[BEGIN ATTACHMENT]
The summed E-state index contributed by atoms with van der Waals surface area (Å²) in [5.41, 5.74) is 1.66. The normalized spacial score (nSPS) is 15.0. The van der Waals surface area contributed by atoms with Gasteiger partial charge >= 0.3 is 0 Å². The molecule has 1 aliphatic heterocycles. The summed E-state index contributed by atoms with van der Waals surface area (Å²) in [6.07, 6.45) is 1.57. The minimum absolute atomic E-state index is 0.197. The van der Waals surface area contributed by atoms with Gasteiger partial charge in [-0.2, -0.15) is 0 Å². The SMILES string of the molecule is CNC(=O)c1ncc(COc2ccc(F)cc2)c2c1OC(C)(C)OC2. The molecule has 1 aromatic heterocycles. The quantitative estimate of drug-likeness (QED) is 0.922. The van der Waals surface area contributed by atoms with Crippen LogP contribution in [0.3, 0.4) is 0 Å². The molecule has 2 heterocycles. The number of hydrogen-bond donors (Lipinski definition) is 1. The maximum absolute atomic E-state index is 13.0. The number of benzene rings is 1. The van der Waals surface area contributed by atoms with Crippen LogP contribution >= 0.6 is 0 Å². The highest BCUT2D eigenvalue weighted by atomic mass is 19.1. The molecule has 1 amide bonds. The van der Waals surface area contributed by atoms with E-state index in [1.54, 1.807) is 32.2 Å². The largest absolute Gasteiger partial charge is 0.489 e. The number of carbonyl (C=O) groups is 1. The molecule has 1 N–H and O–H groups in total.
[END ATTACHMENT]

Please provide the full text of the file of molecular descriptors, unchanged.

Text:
The summed E-state index contributed by atoms with van der Waals surface area (Å²) in [5.41, 5.74) is 1.66. The normalized spacial score (nSPS) is 15.0. The van der Waals surface area contributed by atoms with Gasteiger partial charge >= 0.3 is 0 Å². The molecule has 1 aliphatic heterocycles. The summed E-state index contributed by atoms with van der Waals surface area (Å²) in [6.07, 6.45) is 1.57. The minimum absolute atomic E-state index is 0.197. The van der Waals surface area contributed by atoms with Gasteiger partial charge in [-0.2, -0.15) is 0 Å². The SMILES string of the molecule is CNC(=O)c1ncc(COc2ccc(F)cc2)c2c1OC(C)(C)OC2. The molecule has 1 aromatic heterocycles. The quantitative estimate of drug-likeness (QED) is 0.922. The van der Waals surface area contributed by atoms with Crippen LogP contribution in [0.3, 0.4) is 0 Å². The molecule has 2 heterocycles. The number of hydrogen-bond donors (Lipinski definition) is 1. The maximum absolute atomic E-state index is 13.0. The number of benzene rings is 1. The van der Waals surface area contributed by atoms with Crippen LogP contribution >= 0.6 is 0 Å². The highest BCUT2D eigenvalue weighted by atomic mass is 19.1. The molecule has 1 amide bonds. The van der Waals surface area contributed by atoms with E-state index in [1.54, 1.807) is 32.2 Å². The largest absolute Gasteiger partial charge is 0.489 e. The number of carbonyl (C=O) groups is 1. The molecule has 1 N–H and O–H groups in total.